of 1066. The Fedler family lived in or near the settlement of Vis-de-lou in
. Over time, the pronunciation of this place-name changed into Fedler.
where they were granted lands by William the Conqueror for their assistance at the Battle of Hastings in 1066 A.D. The personal Norman name, Le Fidelaire, originated from Normandy.
This web page shows only a small excerpt of our Fedler research.Another 170 words (12 lines of text) covering the years 1086, 1230, 1498, 1511, 1514, 1525, 1565, 1597, and 1632 are included under the topic Early Fedler History in all our PDF Extended History products and printed products wherever possible.
A multitude of spelling variations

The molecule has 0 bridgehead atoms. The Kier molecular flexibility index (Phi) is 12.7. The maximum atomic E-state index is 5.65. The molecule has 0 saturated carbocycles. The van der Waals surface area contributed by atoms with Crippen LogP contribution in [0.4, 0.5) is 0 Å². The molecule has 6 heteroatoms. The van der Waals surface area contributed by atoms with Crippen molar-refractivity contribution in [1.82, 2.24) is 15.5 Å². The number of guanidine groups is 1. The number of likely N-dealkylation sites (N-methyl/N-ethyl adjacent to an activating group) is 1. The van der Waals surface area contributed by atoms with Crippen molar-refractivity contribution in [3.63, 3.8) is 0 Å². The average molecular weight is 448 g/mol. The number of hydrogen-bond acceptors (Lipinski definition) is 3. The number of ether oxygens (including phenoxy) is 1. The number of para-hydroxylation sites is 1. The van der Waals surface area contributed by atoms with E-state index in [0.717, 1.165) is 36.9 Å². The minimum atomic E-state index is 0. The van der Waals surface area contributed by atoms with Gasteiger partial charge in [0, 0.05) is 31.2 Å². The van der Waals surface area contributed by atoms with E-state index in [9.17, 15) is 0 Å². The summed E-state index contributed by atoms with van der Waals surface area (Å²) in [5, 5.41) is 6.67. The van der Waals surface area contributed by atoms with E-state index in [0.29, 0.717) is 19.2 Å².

characterize Norman surnames. Many variations occurred because Old and Middle English lacked any definite spelling rules. The introduction of Norman French to England
also had a pronounced effect, as did the court languages of Latin and French. Therefore, one person was often referred to by several different spellings in a single lifetime. The various spellings include Fiddler, Fidler, Fiddlar, Fidlar, Fidelow, Fydler and many more.
Many English families left England
, to avoid the chaos of their homeland and migrated to the many British colonies abroad. Although the conditions on the ships were extremely cramped, and some travelers arrived diseased, starving, and destitute, once in the colonies, many of the families prospered and made valuable contributions to the cultures of what would become the United States and Canada. Research into the origins of individual families in North America has revealed records of the immigration of a number of people bearing the name Fedler or a variant listed above: Phillip Fidler settled in Philadelphia, Pennsylvania in 1747; John Fidler arrived in Philadelphia in 1754; John Frederick Fiddler arrived in Philadelphia in 1834.